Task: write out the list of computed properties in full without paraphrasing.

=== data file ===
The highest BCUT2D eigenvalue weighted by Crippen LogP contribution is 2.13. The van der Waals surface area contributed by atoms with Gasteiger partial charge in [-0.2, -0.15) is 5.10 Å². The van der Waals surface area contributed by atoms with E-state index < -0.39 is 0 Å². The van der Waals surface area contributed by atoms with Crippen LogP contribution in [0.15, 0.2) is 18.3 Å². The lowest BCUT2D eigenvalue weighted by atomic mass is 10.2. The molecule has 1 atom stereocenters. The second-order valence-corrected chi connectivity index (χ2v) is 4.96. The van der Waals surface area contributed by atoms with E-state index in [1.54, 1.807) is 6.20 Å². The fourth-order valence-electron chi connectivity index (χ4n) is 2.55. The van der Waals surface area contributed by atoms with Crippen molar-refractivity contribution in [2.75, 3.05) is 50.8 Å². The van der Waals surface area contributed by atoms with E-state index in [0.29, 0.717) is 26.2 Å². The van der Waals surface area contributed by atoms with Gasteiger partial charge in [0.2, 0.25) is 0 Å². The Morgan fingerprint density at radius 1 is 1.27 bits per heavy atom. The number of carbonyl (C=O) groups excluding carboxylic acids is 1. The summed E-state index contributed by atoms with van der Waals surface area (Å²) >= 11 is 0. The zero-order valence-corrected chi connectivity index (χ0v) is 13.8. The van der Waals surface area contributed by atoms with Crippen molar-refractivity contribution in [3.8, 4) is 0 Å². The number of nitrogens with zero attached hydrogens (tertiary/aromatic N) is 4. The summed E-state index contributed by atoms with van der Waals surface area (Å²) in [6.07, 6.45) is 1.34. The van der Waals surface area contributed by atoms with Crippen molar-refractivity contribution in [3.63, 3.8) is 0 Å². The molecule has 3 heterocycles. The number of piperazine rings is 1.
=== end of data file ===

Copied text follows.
The highest BCUT2D eigenvalue weighted by Crippen LogP contribution is 2.13. The van der Waals surface area contributed by atoms with Gasteiger partial charge in [-0.2, -0.15) is 5.10 Å². The van der Waals surface area contributed by atoms with E-state index < -0.39 is 0 Å². The van der Waals surface area contributed by atoms with Crippen LogP contribution in [0.15, 0.2) is 18.3 Å². The lowest BCUT2D eigenvalue weighted by atomic mass is 10.2. The molecule has 1 atom stereocenters. The second-order valence-corrected chi connectivity index (χ2v) is 4.96. The van der Waals surface area contributed by atoms with E-state index in [1.54, 1.807) is 6.20 Å². The fourth-order valence-electron chi connectivity index (χ4n) is 2.55. The van der Waals surface area contributed by atoms with Crippen molar-refractivity contribution in [2.75, 3.05) is 50.8 Å². The van der Waals surface area contributed by atoms with E-state index in [0.29, 0.717) is 26.2 Å². The van der Waals surface area contributed by atoms with Gasteiger partial charge in [0.2, 0.25) is 0 Å². The Morgan fingerprint density at radius 1 is 1.27 bits per heavy atom. The number of carbonyl (C=O) groups excluding carboxylic acids is 1. The summed E-state index contributed by atoms with van der Waals surface area (Å²) >= 11 is 0. The zero-order valence-corrected chi connectivity index (χ0v) is 13.8. The van der Waals surface area contributed by atoms with Crippen molar-refractivity contribution in [3.8, 4) is 0 Å². The number of nitrogens with zero attached hydrogens (tertiary/aromatic N) is 4. The summed E-state index contributed by atoms with van der Waals surface area (Å²) in [6.07, 6.45) is 1.34. The van der Waals surface area contributed by atoms with Crippen molar-refractivity contribution in [3.63, 3.8) is 0 Å². The molecule has 3 heterocycles. The number of piperazine rings is 1.